Plight of the North Atlantic Right Whale – Jeffrey Mittelstadt (2013)

Directed, edited and produced by Jeffrey Mittelstadt of WildSides the short documentary was made for Whale and Dolphin Conservation.

North Atlantic right whales (Eubalaena glacialis) are highly endangered. Less than 500 North Atlantic right whales live in the wild. Close to 350 of them live in the East Coast of North America. The whale continues to be endangered but thanks to conservation measures like the acoustic stations its population more than tripled in a century.

Apart from indirect negative Human effects such as warming sea surface temperatures and ocean acidification which threaten the food source of whales, there are immediate direct threats including collisions with ships and entanglement in fishing gear. Highly influential marine conservationist Jacques Yves Cousteau has highlighted this problem in his 1981 documentary “Cries from the Deep”. Mariners are urged to report sightings of entangled whales to the Coast Guard immediately and stand by the animal at a safe and legal distance. Attempts to disentangle any marine mammal without proper training and authority may be subject to prosecution and may result in injury to both animals and humans. It is illegal to approach right whales within 500 yards in U.S. waters without a scientific research permit.


To help ships avoid endangered right whales a number of “smart buoys” have been deployed in Massachusetts Bay. These buoys listen for whale calls all day, every day. Frequent alerts let ship captains know where and when to slow down–and save a whale. You can check-out a near-realtime map that shows these listening stations and see it yourself if a whale has been heard within 24 hours.

The right whale listening network is the product of years of research and collaboration by many experts. Sound detection and analysis was pioneered by researchers at the International Fund for Animal Welfare and the Cornell Lab of Ornithology’s Bioacoustics Research Program. Building a quiet, recording-compatible buoy sturdy enough to withstand harsh New England winters took the expertise of the Mooring Operations, Engineering, and Field Support Group at the Woods Hole Oceanographic Institution on Cape Cod, Massachusetts. Intimate knowledge of right whale populations and habits was obtained through decades of exhaustive research by the National Marine Fisheries Service, the New England Aquarium and the Provincetown Center for Coastal Studies.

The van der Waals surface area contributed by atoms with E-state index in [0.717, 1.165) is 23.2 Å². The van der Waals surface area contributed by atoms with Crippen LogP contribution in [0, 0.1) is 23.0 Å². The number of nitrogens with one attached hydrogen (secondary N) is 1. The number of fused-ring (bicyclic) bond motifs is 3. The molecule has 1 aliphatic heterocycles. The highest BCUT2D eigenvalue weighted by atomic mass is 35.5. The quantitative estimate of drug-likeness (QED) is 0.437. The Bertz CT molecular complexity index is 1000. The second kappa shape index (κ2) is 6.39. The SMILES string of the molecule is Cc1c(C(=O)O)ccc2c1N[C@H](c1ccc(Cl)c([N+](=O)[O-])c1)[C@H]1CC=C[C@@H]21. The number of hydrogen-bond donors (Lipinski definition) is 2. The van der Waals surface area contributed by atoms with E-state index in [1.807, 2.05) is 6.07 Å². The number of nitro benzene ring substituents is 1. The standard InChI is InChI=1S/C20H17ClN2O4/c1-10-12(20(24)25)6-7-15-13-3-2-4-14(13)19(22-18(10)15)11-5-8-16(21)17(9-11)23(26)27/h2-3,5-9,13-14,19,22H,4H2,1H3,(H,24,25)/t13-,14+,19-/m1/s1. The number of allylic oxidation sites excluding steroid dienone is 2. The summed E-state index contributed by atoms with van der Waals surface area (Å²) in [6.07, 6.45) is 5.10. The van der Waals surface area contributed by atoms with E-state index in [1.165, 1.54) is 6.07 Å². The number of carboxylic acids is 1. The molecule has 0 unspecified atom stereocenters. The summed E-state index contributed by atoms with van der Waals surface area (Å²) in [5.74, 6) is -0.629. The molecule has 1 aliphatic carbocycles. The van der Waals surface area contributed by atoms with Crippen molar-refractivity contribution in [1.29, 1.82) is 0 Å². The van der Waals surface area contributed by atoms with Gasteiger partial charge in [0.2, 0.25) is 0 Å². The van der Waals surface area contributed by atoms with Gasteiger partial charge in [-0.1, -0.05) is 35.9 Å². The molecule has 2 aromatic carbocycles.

Managers of the National Marine Fisheries Service and Stellwagen Bank National Marine Sanctuary worked with other U.S. government agencies to realign Boston shipping lanes to reduce the likelihood of ships colliding with whales. They also worked with the licensing agencies for the Northeast Gateway Deepwater Port to further reduce the operational risk of ship strikes, resulting in the design of the buoy listening and monitoring system. Excelerate Energy, L.L.C., has contracted the work on the buoy network. The company has trained all its crew members to watch for marine mammals and sea turtles as the vessel travels to and from the port. The Massachusetts Division of Marine Fisheries supported early work on prototypes and made possible the similar three-buoy array in Cape Cod Bay.



You can be the first one to leave a comment.

Leave a Comment


shared on